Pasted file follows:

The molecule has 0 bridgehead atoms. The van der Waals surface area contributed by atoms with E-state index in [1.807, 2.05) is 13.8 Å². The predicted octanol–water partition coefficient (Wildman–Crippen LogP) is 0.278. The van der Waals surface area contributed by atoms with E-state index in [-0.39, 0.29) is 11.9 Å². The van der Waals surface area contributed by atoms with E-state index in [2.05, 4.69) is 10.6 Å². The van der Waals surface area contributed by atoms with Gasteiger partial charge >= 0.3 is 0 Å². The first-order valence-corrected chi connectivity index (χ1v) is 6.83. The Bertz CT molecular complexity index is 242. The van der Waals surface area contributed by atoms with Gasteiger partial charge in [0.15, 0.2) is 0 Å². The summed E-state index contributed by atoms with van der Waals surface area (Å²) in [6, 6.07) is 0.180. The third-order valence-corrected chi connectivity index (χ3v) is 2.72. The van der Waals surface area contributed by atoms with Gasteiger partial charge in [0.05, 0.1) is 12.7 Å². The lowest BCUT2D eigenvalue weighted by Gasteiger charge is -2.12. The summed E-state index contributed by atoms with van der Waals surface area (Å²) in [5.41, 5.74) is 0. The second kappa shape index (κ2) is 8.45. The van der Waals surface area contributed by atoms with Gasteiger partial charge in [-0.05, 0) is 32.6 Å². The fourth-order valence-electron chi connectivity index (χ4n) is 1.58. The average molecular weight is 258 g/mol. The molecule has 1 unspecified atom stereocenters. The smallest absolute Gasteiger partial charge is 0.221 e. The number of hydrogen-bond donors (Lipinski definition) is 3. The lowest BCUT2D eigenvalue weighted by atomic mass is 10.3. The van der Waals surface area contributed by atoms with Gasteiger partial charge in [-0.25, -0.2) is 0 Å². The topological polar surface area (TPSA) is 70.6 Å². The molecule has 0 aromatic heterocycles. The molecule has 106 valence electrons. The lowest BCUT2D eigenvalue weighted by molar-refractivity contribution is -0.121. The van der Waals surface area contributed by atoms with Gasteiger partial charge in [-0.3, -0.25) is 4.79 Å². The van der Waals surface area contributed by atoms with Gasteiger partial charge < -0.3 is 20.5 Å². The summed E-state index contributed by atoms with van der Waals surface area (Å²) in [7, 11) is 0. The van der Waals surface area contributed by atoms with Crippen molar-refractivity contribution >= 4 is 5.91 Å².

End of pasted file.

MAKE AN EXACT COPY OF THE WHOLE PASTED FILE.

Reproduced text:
The molecule has 0 bridgehead atoms. The van der Waals surface area contributed by atoms with E-state index in [1.807, 2.05) is 13.8 Å². The predicted octanol–water partition coefficient (Wildman–Crippen LogP) is 0.278. The van der Waals surface area contributed by atoms with E-state index in [-0.39, 0.29) is 11.9 Å². The van der Waals surface area contributed by atoms with E-state index in [2.05, 4.69) is 10.6 Å². The van der Waals surface area contributed by atoms with Gasteiger partial charge >= 0.3 is 0 Å². The first-order valence-corrected chi connectivity index (χ1v) is 6.83. The Bertz CT molecular complexity index is 242. The van der Waals surface area contributed by atoms with Gasteiger partial charge in [0.15, 0.2) is 0 Å². The summed E-state index contributed by atoms with van der Waals surface area (Å²) in [6, 6.07) is 0.180. The third-order valence-corrected chi connectivity index (χ3v) is 2.72. The van der Waals surface area contributed by atoms with Gasteiger partial charge in [0.05, 0.1) is 12.7 Å². The lowest BCUT2D eigenvalue weighted by Gasteiger charge is -2.12. The summed E-state index contributed by atoms with van der Waals surface area (Å²) in [5.41, 5.74) is 0. The second kappa shape index (κ2) is 8.45. The van der Waals surface area contributed by atoms with Gasteiger partial charge in [-0.05, 0) is 32.6 Å². The fourth-order valence-electron chi connectivity index (χ4n) is 1.58. The average molecular weight is 258 g/mol. The molecule has 1 unspecified atom stereocenters. The smallest absolute Gasteiger partial charge is 0.221 e. The number of hydrogen-bond donors (Lipinski definition) is 3. The lowest BCUT2D eigenvalue weighted by atomic mass is 10.3. The van der Waals surface area contributed by atoms with Gasteiger partial charge in [-0.25, -0.2) is 0 Å². The topological polar surface area (TPSA) is 70.6 Å². The molecule has 0 aromatic heterocycles. The molecule has 106 valence electrons. The lowest BCUT2D eigenvalue weighted by molar-refractivity contribution is -0.121. The van der Waals surface area contributed by atoms with Gasteiger partial charge in [-0.3, -0.25) is 4.79 Å². The van der Waals surface area contributed by atoms with Gasteiger partial charge < -0.3 is 20.5 Å². The summed E-state index contributed by atoms with van der Waals surface area (Å²) in [7, 11) is 0. The van der Waals surface area contributed by atoms with Crippen molar-refractivity contribution >= 4 is 5.91 Å².